Feeney's past a key tool for challenger

Republican Tom Feeney posed in 2002 with his official portrait as speaker of the Florida House. Now a two-term U.S. represent?ative, Feeney is facing a stiff challenge from Democrat Suzanne Kosmas, who was in the Florida House during Feeney’s tenure as speaker. So far, Feeney has raised more than $300,000 more than Kosmas.

Associated Press (2002)

Republican Tom Feeney posed in 2002 with his official portrait as speaker of the Florida House. Now a two-term U.S. represent?ative, Feeney is facing a stiff challenge from Democrat Suzanne Kosmas, who was in the Florida House during Feeney’s tenure as speaker. So far, Feeney has raised more than $300,000 more than Kosmas.

TITUSVILLE — Republican Rep. Tom Feeney wants voters in his district to know about his work on space issues. Democrats want them to know about his play on the golf course with a criminal lobbyist.

In his first serious challenge since carving out his own district six years ago, Feeney believes he will win re-election based on issues, while Democrats are constantly reminding voters he is linked to a Washington corruption scandal.

Democrats are sending out almost daily reminders that Feeney went to Scotland with disgraced lobbyist Jack Abramoff on a 2003 golf junket. A similar junket a year earlier led to former Ohio Rep. Bob Ney's prison sentence on corruption charges.

Feeney dismisses the attacks, and instead says he has the experience and knowledge needed to protect the space industry that is so vital to the district that stretches from Orlando's sprawling eastern suburbs to the Kennedy Space Center.

Democrats are making Feeney their top Florida target, giving their backing to Suzanne Kosmas, 64, a former state representative from New Smyrna Beach who owns a real estate business. She knows Feeney well, having served with him in Tallahassee when he was House speaker.

"People don't change their stripes," Kosmas said, noting that Feeney's time as speaker was marked by deep partisanship and describing him as a radical ideologue.

Feeney's response to being a top target? "That's an honor." He believes voters will not pay attention to the attacks.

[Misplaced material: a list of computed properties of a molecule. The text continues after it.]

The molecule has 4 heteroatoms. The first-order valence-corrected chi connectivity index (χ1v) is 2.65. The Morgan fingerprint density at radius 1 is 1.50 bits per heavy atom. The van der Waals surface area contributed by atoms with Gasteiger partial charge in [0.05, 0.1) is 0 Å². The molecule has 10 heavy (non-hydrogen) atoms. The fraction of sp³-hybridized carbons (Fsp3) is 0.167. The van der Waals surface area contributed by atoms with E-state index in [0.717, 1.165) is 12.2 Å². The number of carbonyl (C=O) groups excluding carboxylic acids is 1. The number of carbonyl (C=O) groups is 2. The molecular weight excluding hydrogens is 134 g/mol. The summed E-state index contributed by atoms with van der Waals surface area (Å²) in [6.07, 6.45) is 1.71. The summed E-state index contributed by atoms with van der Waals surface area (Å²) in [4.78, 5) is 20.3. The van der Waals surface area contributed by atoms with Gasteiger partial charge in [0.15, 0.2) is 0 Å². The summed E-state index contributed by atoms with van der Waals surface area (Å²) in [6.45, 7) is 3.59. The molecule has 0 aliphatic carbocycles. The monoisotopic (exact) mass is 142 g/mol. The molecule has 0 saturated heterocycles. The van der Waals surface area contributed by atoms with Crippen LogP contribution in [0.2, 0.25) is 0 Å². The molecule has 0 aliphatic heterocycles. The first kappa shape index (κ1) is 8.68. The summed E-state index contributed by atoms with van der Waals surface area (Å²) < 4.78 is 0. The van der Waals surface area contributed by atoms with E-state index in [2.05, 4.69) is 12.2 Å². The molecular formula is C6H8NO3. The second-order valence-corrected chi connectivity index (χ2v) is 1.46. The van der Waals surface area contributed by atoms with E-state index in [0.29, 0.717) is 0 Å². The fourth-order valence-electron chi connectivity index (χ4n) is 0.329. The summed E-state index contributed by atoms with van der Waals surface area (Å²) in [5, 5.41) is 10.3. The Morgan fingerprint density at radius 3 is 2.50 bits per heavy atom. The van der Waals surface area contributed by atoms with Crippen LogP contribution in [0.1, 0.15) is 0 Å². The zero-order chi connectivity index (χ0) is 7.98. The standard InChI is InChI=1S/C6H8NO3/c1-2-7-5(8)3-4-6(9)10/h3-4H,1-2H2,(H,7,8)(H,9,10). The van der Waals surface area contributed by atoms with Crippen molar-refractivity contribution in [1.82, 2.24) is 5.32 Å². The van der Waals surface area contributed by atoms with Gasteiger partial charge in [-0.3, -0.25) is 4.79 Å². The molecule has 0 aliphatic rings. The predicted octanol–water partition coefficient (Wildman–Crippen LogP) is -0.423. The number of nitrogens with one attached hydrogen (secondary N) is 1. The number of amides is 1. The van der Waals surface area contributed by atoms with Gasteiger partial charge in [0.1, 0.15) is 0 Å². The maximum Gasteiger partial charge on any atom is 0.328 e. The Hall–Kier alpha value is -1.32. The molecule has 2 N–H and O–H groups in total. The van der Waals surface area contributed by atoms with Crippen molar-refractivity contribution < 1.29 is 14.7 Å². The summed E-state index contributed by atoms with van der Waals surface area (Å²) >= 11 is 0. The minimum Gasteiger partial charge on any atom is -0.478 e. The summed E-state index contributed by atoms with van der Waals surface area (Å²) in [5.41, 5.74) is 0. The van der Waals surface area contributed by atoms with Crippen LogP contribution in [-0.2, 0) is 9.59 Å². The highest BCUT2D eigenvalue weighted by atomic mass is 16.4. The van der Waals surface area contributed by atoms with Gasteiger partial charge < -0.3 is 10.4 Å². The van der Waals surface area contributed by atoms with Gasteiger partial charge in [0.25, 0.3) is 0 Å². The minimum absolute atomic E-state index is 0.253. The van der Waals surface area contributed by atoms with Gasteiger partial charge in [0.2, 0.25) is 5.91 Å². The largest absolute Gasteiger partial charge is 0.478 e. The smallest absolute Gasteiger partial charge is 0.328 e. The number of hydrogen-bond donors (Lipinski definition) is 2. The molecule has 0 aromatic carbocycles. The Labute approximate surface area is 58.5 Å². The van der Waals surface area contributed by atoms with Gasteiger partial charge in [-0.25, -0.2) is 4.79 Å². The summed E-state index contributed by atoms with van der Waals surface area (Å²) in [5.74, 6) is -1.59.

"I know my district inside and out. There are issues in my district that nobody pays more attention to," Feeney said during an interview in his Washington office, where he displays models of several rockets and the space shuttle.

The shuttle program is scheduled to end in 2010, so thousands of space jobs are expected to disappear from the area.

Feeney, 49, should know his district well. After all, he helped map it out. As House speaker, he was able to oversee the redrawing of district maps when Florida gained two seats in Congress. He was elected in a landslide later that year, and Democrats didn't even bother putting up a candidate the first time he was up for re-election.

This year, though, will be a fight. Kosmas had already raised $665,000 through the first three months of this year. That compares to Feeney's $982,000. The Florida Democratic Party is calling him one of the most corrupt U.S. representatives in the country, and the head of the Democratic Congressional Campaign Committee regularly mentions Feeney's golf trip.

Feeney was among seven people who joined Abramoff on the $160,000 junket. Feeney reimbursed the government $5,643 for the trip, but the Justice Department last year asked Feeney for more information on his travel. Feeney calls the trip an embarrassing mistake.

Many voters, like Brian Miles of Titusville, are not focused on the congressional race now. But the Republican construction worker who recently had to change jobs because of the weak housing market said the space industry will be a factor in his decision.

"If that slumps, people won't buy any houses. That directly affects what I do," said Miles, 42, while pumping $3.55-a-gallon gasoline into his sport utility vehicle. "That just trickles down to everybody."

Terri Mangini, a Democrat who cuts hair at the Bent Pole Barber Shop, agreed, lamenting the shuttle's demise.

"It's going to kill this town," said Mangini, 58, as she stood in the shop that overlooks the space center and the shuttle's launch pad. "This town pretty much lives for the space shuttle."

But while her customers are talking more about politics, Feeney's seat isn't part of the conversation.

"Not a word," she said, adding that presidential politics is much more on people's minds and she's hearing a lot of frustration about the economy, crime, housing, gas prices, the war in Iraq, health care and more.

Feeney's past a key tool for challenger 05/05/08 [Last modified: Thursday, October 28, 2010 1:38pm]

    

Join the discussion: Click to view comments, add yours

Loading...